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Paddington disruption could last all year

News

TRAIN SERVICES into Paddington are likely to be disrupted for the rest of the year because of a legal stand-off between the Health & Safety Executive and Railtrack, it emerged this week.

NCE has learned that confusion over changes needed to the track and signals at the centre of last October's Ladbroke Grove rail crash has left a major section of track out of use. Its use will now remain in limbo until the results of Lord Cullen's crash inquiry are published at the end of the year.

Thirty one people died last October when a commuter train crashed into an InterCity service after passing signal SN109 at danger (NCE 14 October 1999).

The stand-off arose after HSE refused to advise on the changes it required to the signalling. Railtrack claims that without guidance it cannot carry out the work.

As a result, Paddington is unable to operate at full capacity and train operators will be forced to continue with scaled down timetables.

The track closure is the result of a prohibition notice served on Railtrack by the HSE just after the crash. The notice prevents the track and signals leading to SN109 from being used until work to improve the visibility is carried out and formally approved by the HSE.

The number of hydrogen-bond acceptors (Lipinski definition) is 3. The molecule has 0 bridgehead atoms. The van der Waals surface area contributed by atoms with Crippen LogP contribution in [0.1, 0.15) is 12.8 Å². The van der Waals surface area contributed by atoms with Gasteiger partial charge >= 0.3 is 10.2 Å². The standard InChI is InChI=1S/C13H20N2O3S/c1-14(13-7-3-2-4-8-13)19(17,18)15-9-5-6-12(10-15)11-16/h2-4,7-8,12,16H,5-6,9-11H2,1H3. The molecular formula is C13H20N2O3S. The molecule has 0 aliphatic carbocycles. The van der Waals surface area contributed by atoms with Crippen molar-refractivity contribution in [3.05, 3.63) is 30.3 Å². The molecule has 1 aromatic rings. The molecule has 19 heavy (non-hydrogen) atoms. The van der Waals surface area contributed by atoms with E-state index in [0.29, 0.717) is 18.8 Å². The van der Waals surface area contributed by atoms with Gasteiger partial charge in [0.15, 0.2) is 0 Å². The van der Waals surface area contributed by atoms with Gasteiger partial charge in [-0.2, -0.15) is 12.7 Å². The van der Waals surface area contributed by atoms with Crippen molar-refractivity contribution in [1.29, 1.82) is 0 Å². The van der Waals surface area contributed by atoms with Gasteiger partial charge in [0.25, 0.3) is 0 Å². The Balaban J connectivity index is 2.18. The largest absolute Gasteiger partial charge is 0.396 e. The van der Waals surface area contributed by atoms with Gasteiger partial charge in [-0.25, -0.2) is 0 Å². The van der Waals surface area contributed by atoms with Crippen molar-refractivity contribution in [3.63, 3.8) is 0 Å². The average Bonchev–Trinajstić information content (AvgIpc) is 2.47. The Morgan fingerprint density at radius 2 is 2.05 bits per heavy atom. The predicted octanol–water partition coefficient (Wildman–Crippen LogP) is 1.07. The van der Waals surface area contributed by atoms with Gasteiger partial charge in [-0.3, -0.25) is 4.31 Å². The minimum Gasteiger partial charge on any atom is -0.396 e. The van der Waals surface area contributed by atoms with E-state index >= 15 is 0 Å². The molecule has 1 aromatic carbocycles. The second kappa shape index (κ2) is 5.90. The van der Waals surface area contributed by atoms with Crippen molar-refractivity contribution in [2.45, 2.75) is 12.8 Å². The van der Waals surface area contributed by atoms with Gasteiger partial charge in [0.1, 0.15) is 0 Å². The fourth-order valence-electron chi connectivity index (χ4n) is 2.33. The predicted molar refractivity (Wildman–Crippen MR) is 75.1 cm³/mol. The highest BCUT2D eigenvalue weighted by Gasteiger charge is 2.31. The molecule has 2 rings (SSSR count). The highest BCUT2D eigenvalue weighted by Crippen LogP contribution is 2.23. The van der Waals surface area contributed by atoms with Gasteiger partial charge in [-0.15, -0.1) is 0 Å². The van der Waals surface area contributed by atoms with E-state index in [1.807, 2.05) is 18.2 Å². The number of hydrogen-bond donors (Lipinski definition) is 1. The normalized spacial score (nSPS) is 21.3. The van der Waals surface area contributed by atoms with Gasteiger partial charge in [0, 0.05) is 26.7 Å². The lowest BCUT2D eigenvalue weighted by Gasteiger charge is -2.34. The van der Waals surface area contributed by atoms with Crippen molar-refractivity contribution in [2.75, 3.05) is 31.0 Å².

The notice alleges that track and signals leading up to SN109 should be changed because they increase the likelihood of crashes and because they are likely to cause the signal to be passed at danger. However, the notice does not list any specific failings in the layout.

But this week Railtrack told NCE it was unable to carry out the improvements because it did not know what changes to make.

However, it also emerged that Railtrack was planning a second appeal against the HSE's prohibition notice. The appeal deadline is tomorrow. Last month, an industrial tribunal rejected a first appeal in which Railtrack said the notice unfairly apportioned it with blame for the crash. It is now taking the case to the appeal courts.

A Railtrack spokesman said: 'It implies we aren't meeting our statutory undertakings. We believe it was safe. Obviously, the accident has happened and everything must be looked at. But if we don't appeal that could be taken as a tacit admission of guilt.'

Referring to its problems carrying out work around SN109, he added: 'We had done lots of work on the signal over the years to mitigate SPADs (signals passed at danger) and it had all been signed off. We could make more changes now but there is no point if Lord Cullen's inquiry tells us to do something completely different.'

But a spokeswoman for the HSE said it was not the Executive's responsibility to tell Railtrack what to do to make its track safe.

'We have asked it to look at visibility. It is now up to Railtrack to come to us with proposals and we will look at them. It is not up to us to come up with the solutions. If it seeks advice we will give it but we won't tell it what to do because that is a matter for Railtrack. We are not expecting it to sit and wait until Cullen comes out. I would be surprised if it doesn't have a team working on it.'

Richard Thompson

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